The Council of Math/Science Educators of San Mateo County will be hosting the 41st annual STEM Conference this February 4, 2017 at the San Mateo County Office of Education. This STEM Conference is the place to get lots of new lessons and ideas to use in your classroom. There will be over twenty-five workshops and a variety of exhibitors that provide participants with a wide range of practical and realistic ideas and resources to use in their science, technology, engineering and math (STEM) programs from Pre-K to grade 12. With California’s adoption of the Common Core State Standards and the Next Generation Science Standards, we are dedicated to ensuring that we prepare our teachers to take on these educational policies.
Teachers, administrators and parents are invited to explore the many exciting aspects of STEM education and learn about and discuss the latest news, information and issues. This is also an opportunity to network with colleagues who can assist you in building your programs and meet new friends that share your interests and love of teaching.
Posted: Friday, January 13th, 2017
What follows are several opportunities for science teachers to work with the Commission on Teacher Credentialing (CTC) on various projects that have direct or indirect implications for the implementation of NGSS in California. Please consider applying to one or more of the following opportunities.
CSET Field Testing Opportunities
Field testing opportunities for future CSET Multiple Subjects and Science tests are available beginning Dec. 5, 2016. Participants will have the choice between a $50 Barnes and Noble eGift Card or a $75 test fee voucher that may be applied to future test registration fees. For more information, including how to register to participate, please visit: http://www.pearsonvue.com/espilot/cset.asp. Learn More…
Posted: Friday, January 13th, 2017
Achieve has launched and is facilitating an EQuIP Peer Review Panel for Science–a group of expert reviewers who will evaluate the quality and alignment of lessons and units to the standards–in an effort to identify and shine a spotlight on emerging high-quality lesson and unit plans designed for the NGSS.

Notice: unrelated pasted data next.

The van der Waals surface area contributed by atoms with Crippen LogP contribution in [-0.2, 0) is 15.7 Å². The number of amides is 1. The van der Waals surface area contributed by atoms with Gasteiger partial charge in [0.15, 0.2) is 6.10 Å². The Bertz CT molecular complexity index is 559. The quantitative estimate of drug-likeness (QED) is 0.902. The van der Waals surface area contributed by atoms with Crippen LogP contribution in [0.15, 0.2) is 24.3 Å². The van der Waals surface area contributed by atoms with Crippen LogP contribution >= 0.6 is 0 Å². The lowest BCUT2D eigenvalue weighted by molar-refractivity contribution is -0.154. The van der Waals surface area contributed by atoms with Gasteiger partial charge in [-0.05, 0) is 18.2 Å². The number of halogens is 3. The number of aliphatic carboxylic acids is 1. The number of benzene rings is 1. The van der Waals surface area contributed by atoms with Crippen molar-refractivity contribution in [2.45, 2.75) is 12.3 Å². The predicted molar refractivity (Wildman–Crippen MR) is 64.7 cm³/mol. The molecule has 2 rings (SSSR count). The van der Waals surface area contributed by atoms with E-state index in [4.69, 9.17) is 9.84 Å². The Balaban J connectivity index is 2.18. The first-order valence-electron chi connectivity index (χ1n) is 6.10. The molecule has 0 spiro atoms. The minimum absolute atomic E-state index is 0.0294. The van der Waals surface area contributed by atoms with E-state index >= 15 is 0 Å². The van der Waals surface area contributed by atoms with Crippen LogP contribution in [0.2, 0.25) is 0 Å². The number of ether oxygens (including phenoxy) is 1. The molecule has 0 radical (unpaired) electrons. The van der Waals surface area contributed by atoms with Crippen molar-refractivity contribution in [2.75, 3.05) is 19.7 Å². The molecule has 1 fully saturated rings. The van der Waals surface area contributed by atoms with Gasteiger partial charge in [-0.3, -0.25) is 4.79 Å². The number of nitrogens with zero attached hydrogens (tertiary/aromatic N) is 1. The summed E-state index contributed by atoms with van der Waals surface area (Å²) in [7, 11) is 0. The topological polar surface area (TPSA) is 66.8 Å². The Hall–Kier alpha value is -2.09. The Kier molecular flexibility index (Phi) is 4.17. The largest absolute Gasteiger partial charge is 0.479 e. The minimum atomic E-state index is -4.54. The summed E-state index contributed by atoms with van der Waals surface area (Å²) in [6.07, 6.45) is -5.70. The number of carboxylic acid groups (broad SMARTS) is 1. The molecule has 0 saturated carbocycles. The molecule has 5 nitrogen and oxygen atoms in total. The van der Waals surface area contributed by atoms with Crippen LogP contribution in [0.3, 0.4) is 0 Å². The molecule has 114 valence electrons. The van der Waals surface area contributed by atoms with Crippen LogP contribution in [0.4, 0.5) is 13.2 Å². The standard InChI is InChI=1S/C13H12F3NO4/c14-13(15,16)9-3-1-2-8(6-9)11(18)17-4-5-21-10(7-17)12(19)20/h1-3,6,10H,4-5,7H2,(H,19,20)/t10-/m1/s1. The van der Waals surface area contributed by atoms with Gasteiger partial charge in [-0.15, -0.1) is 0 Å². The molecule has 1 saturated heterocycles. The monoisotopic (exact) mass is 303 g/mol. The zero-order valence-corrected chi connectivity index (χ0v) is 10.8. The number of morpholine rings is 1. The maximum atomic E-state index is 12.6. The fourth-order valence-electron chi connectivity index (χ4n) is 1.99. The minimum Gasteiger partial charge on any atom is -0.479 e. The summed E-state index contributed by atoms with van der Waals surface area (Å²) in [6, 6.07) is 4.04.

If you or your state, district, school, or organization has designed NGSS-aligned instructional materials, please consider submitting these in order to help provide educators across the country with various models and templates of high-quality lesson and unit plans. Learn More…
Posted: Friday, January 13th, 2017
An upcoming Perry Outreach Program on Saturday, April 22, 2017 at the Orthopaedic Institute for Children in Los Angeles, CA. The Perry Outreach Program is a free, one-day, hands-on experience for high school and college-aged women who are interested in pursuing careers in medicine and engineering. Students will hear from women leaders in these fields and try it for themselves by performing mock orthopaedic surgeries and biomechanics experiments. Learn More…
Posted: Friday, January 13th, 2017
by Jessica Sawko
January 2017 has proven to be a very busy month for science education policy and CA NGSS implementation activities. CSTA has been and will be there every step of the way, seeking and enacting all options to support high-quality science education and the successful implementation of CA NGSS.
California Department of Education/U.S. Department of Education Science Double-Testing Waiver Hearing
The year started with California Department of Education’s (CDE) hearing with the U.S. Department of Education conducted via WebEx on January 6, 2017. This hearing was the final step in California’s efforts to secure a waiver from the federal government in order to discontinue administration of the old CST and suspension of the reporting of student test scores on a science assessment for two years. As reported by EdSource, the U.S. Department of Education representative, Ann Whalen, a senior adviser to U.S. Secretary John King Jr., committed to making her final ruling “very shortly.” Deputy Superintendent Keric Ashley presented on behalf of CDE during the hearing and did an excellent job describing the broad-based support for this waiver in California, the rationale for the waiver, and California’s commitment to the successful implementation of a new high-quality science assessment. As previously reported, California is moving forward with its plans to administer a census pilot assessments this spring. The testing window is set to open on March 20, 2017. For more information visit New CA Science Test: What You Should Know.